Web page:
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Counting the Cost
An economic crossroads
It is economic decision time and we are cutting through the jargon to explain how it affects your part of the world.
Last Modified: 12 Sep 2012 11:40

From Berlin to Beijing to Washington - elections, leadership changes and re-making the euro.
 
It is decision time and we are cutting through the jargon to explain how it affects your part of the world.
 
The European Central Bank (ECB) will unleash the mother of all bond buy-ups, there is the lead-up to the US elections and a new communist leadership in China too.
 
ECB President Mario Draghi outlined plans to buy "unlimited" bonds to save the euro. But there is the question over Spain needing a bailout. Will Madrid step forward and request funding from Europe's bailout fund and under what terms? And does Greece need more money from the European Union, International Monetary Fund and ECB?
 
Then there is the US, which a year ago lost its Triple-A credit rating from Standard & Poor's.
 
The concern at the time was ballooning debt and the debt ceiling, so if that did not already annoy the Obama administration then that very debt hitting $16 trillion right in the middle of the Republican National Convention sure would have. That is not to say it did not rise under President George Bush too, but it is the sort of thing that could return to haunt Washington, post-elections.
 
And China's a feature too - the economy there is slowing, local authorities are piling on debts and banks are even setting aside money for bad loans.
 
The economy could slow below the government's target of 7.5 per cent.
 
But with new leadership about to be installed, who is going to be thinking about big economic change?
 
That is a lot of questions. To answer them we have invited two prominent economists onto the show. From Swiss bank UBS global economist Paul Donovan and the lead economist from the World Economic Forum Jennifer Blanke.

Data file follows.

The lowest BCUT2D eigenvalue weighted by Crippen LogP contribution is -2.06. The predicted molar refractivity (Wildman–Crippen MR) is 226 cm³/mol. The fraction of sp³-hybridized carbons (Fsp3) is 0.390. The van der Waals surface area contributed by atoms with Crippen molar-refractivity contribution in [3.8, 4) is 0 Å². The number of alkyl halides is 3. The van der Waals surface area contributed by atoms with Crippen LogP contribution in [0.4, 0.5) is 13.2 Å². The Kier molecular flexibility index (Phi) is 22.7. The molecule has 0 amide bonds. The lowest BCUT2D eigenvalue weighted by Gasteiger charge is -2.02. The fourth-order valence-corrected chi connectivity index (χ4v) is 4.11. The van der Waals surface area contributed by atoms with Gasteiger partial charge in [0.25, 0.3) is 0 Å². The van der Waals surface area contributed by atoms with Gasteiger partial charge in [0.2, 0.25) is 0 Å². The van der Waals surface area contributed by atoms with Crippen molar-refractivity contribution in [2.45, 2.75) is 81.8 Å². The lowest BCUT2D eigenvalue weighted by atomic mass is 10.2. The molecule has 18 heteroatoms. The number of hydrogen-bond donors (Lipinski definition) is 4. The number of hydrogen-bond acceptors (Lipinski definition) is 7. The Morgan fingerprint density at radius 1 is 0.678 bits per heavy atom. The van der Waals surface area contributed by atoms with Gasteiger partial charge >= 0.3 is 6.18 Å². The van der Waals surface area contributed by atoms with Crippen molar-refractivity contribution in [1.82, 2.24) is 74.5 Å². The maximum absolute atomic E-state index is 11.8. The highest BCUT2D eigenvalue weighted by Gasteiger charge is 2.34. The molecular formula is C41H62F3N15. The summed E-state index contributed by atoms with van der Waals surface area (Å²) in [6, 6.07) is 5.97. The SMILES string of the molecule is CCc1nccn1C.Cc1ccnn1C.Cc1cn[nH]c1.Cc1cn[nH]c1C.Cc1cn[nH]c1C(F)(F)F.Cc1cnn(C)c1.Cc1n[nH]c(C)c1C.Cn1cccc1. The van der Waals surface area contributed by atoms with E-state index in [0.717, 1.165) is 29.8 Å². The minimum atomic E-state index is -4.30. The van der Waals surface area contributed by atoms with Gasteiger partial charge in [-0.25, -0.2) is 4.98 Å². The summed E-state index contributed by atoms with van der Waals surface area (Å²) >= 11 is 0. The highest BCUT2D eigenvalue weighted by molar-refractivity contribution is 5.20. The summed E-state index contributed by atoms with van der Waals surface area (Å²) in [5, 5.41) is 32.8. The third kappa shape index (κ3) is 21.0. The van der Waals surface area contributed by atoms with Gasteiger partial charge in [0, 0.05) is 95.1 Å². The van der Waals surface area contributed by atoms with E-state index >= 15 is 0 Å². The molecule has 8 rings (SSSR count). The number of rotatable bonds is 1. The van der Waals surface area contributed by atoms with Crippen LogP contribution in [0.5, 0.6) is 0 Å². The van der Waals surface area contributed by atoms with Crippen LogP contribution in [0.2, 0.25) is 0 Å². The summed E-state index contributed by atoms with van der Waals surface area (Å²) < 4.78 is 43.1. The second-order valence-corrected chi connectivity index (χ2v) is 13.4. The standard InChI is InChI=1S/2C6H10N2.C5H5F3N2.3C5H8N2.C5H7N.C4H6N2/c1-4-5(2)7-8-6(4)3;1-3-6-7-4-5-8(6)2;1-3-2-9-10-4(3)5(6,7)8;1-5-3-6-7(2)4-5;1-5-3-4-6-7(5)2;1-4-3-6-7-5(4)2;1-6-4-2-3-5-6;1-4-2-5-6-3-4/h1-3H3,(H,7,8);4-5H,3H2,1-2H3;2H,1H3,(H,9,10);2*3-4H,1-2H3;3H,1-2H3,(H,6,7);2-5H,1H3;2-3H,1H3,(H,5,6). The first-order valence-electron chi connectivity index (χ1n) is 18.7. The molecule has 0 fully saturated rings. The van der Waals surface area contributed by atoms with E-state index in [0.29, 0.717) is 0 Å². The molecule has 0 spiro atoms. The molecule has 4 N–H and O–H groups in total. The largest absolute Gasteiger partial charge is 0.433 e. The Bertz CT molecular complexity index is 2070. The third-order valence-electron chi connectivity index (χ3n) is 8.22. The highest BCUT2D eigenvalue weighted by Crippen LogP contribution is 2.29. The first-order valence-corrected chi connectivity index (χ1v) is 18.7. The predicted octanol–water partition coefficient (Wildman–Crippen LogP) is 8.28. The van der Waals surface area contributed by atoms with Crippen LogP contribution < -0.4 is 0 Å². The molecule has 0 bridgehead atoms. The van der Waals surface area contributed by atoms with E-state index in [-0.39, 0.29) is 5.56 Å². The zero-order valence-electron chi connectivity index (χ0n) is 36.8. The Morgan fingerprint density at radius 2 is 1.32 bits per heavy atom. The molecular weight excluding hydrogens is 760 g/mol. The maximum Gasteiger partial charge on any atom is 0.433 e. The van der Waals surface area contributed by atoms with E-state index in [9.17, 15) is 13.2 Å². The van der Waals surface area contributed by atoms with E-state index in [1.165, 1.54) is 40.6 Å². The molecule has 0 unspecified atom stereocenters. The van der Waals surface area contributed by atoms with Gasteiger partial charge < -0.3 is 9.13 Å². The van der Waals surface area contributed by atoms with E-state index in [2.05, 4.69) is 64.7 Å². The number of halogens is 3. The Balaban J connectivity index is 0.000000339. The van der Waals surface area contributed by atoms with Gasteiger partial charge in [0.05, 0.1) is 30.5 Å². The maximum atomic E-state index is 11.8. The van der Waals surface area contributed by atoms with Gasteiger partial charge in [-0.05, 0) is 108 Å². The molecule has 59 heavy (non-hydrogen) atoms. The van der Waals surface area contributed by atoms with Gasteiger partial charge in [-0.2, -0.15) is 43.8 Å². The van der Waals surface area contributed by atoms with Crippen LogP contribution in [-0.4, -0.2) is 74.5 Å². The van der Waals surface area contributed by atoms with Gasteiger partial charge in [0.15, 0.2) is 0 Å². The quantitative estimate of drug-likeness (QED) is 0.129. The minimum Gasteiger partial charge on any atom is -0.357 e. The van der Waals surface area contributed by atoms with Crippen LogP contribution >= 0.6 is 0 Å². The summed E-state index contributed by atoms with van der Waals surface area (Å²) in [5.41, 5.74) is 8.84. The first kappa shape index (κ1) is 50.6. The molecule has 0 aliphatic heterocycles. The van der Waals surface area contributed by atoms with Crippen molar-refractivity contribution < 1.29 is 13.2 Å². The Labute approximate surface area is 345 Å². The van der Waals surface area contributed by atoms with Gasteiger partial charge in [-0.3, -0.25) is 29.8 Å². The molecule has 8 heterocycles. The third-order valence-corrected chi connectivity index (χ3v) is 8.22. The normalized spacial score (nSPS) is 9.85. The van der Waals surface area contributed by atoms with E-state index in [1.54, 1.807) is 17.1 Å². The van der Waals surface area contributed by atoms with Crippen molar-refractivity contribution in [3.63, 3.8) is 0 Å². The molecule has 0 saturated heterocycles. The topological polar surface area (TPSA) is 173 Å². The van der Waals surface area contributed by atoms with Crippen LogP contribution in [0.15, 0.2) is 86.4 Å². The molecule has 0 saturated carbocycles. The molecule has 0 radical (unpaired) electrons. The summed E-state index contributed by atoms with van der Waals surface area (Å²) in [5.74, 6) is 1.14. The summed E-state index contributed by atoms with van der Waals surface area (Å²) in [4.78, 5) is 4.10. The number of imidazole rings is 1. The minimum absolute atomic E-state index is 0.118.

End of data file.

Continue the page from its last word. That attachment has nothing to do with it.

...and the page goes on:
Plus our correspondent Andrew Simmons went to Catalonia, one of three Spanish states that have requested billions from Madrid. It is a region that cannot afford to pay its public service workforce. In one traditional Catalan restaurant, Andrew spoke to Jose Gomez who has worked in the restaurant since he was 15 years old and now fears for his future. 
 
"I''m scared because I'm 55 years old and I don't want to find myself unemployed in the last years of my life like so many people," Gomez said.
 
Plus, food prices are near 2008 record highs after a catastrophic drought in the US and poor crops in eastern Europe. But it is the poor who are being hit the hardest. Our correspondent Peter Greste went to Nairobi's Kibera slum to meet people like Flora Moka, who makes a living collecting fire wood.
 
"Even if I earn about a dollar twenty in one day, it still isn't enough for me to buy food I need for us," Moka said.
 
Now all that said there is some conjecture over how acute any food price crisis might be right now. For a better insight we are joined by David Hallam, the director of the Trade and Markets Division at the United Nation's Food and Agriculture Organization.

 
Watch each week at the following times GMT: Friday: 2230; Saturday: 0930; Sunday: 0330; Monday: 1630. Click here for more Counting the Cost.

Follow Kamahl Santamaria @KamahlAJE and business editor Abid Ali @abidoliverali

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Al Jazeera
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